How to Sweet Spot

Originally published at:

Buongiorno! It has been over 10 years since I wrote the original Sweet Spot article and it is nice to hear how many athletes have added it to their training and benefited. I have lurked around on the message boards and the following “part deux” is how I have been integrating Sweet Spot into the training I prescribe for athletes.

First, What is Sweet Spot?

Technically, the Sweet Spot is located between high zone 3 and low zone 4: between 84% to 97% of your FTP (power at threshold). For riders who aren’t using a power meter, I’d call Sweet Spot “medium hard”. Sweet Spot is just below your 40k time trial race pace, but harder than a traditional tempo workout.

Sweet Spot training forces the physiological adaptations that were written about in this article and shown in the graph below:

Expected Physiological Adaptations in Sweet Spot

The underlying principle of Sweet Spot training is a balanced amount of intensity and volume. From the table above, Sweet Spot elicits more adaptations than tempo but less than threshold work. The tradeoff is the key element because day to day an athlete can achieve more positive physiological adaptations by Sweet Spotting than with threshold or tempo work. The balance lies in the athlete’s ability to recover and therefore repeat and achieve similar wattages day after day with more frequency than full-on threshold workouts.

The balance lies in the athlete’s ability to recover and therefore repeat and achieve similar wattages day after day with more frequency than full-on threshold workouts. The end result is mo’ better training, more TSS, greater CTL, greater TSB and ultimately a higher power at threshold.

Conceptually, Sweet Spot training can be applied in a variety of ways, here are a few:

Example 1:

“Sweet Spot: __ hrs” I prescribe this “free form” workout for ultra motivated athletes with a TSS goal that’s based on previous data. Suffice it to say, this 30 minute to 4 hour workout is not popular (because of the degree of difficulty). Therefore the following examples below have originated from creative ways to Sweet Spot that’s easy on the “head”. In other words, not mentally taxing.

The duration is dependent on the athlete, their training load, and their state of fatigue; Read How Much Sweet Spot to dive deeper. For example, I’ll prescribe more Sweet Spot following a block of rest than I would following a more difficult workout following a Fatigue Dependent Training Plan Design.

Instructions: go out and ride hard. Start off the ride just below your threshold wattage around 90 – 95% of your threshold power. Get after it and as you fatigue let your wattage fall between tempo wattages. Then after further fatigue sets in, high zone 2 finishes off the workout. Basically – get after it and accept the fatigue that comes with riding hard. You are also looking to achieve a lot of kiloJoules and a large TSS once the day is done. Set your bike computer to display TSS in real time so you can budget your effort and stay motivated.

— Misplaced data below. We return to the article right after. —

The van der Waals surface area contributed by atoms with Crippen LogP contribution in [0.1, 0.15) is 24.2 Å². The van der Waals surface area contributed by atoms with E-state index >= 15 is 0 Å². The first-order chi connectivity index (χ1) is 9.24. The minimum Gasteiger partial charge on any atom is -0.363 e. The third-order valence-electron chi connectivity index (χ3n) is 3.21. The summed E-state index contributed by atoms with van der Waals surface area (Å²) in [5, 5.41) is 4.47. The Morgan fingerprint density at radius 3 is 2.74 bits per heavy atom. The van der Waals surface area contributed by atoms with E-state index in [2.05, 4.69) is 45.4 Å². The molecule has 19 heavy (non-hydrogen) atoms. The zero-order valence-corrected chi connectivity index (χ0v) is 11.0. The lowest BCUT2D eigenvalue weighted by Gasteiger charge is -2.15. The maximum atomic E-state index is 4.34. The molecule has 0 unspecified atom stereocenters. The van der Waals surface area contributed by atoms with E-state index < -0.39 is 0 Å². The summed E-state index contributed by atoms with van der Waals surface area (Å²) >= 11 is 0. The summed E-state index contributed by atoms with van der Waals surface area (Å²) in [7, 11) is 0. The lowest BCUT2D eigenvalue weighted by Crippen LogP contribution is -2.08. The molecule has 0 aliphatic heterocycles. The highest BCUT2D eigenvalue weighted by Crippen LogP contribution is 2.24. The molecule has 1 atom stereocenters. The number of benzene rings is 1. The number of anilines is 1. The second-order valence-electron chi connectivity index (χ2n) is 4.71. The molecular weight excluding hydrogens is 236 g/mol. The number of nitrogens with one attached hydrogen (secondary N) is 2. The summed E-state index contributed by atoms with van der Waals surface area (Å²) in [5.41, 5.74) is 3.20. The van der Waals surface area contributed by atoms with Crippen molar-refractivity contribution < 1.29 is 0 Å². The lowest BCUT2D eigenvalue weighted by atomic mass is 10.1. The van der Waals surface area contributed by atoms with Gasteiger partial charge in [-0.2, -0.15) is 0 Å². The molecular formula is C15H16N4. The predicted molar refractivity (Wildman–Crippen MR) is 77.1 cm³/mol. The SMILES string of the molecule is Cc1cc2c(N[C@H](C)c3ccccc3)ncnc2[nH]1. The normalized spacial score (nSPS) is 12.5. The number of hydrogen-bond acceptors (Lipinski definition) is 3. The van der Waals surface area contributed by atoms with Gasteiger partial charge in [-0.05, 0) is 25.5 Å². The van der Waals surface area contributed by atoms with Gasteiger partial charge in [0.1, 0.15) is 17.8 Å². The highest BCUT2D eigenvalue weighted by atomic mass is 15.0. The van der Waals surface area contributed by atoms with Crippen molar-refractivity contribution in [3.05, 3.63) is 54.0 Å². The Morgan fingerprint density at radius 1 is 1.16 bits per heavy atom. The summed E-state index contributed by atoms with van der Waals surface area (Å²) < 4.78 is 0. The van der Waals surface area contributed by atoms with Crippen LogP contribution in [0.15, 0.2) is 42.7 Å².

It is important to note that you are not trying to hold one certain wattage or range during the ride. However, once the workout is downloaded and analyzed you do want to see specific Sweet Spot wattage for the duration(s) that you were “Sweet Spotting”. In these files the longer the athlete continuously Sweet Spots, the closer to high zone 2 their normalized power will be. The shorter the Sweet Spot, the more I’d like to see normalized power come in at a high tempo/low threshold range.

Example 2:

“Group Ride Sweet Spot” ride on the front in the wind, take longer more frequent pulls. Do more work, be aggressive. While all this is going on, use your power meter to confirm that you are indeed Sweet Spottin’. Or participate in a group ride with stronger riders that force you to ride harder just to stay with the group. Also, see example 4.

Example 3:

“45 minutes of Sweet Spot climbing during a 3-hour ride” For those athletes in hilly or mountainous regions, I like to prescribe this ride a lot. Athletes are encouraged to choose the route he or she wants and ride in Sweet Spot from the bottom to the top of any climb they want. The athlete must keep track of their total time spent climbing. It offers a lot more freedom and motivation than structured intervals say 3 x 15 min On. A good example is an 18-minute climb followed by a 10-minute climb and finished off with a 15-minute climb. 45 minutes of solid work in a stimulating format.

Example 4:

“Ride with stronger riders, Sweet Spot” Girls ride with the boys. Cat 3’s ride with the 1/2’s. Masters with the young guns. Pros motor pace. ‘Nuff said. Riding with stronger riders makes you stronger – and often times it is because you are pushing Sweet Spot watts. Download and double check your power file to be sure.

Example 5: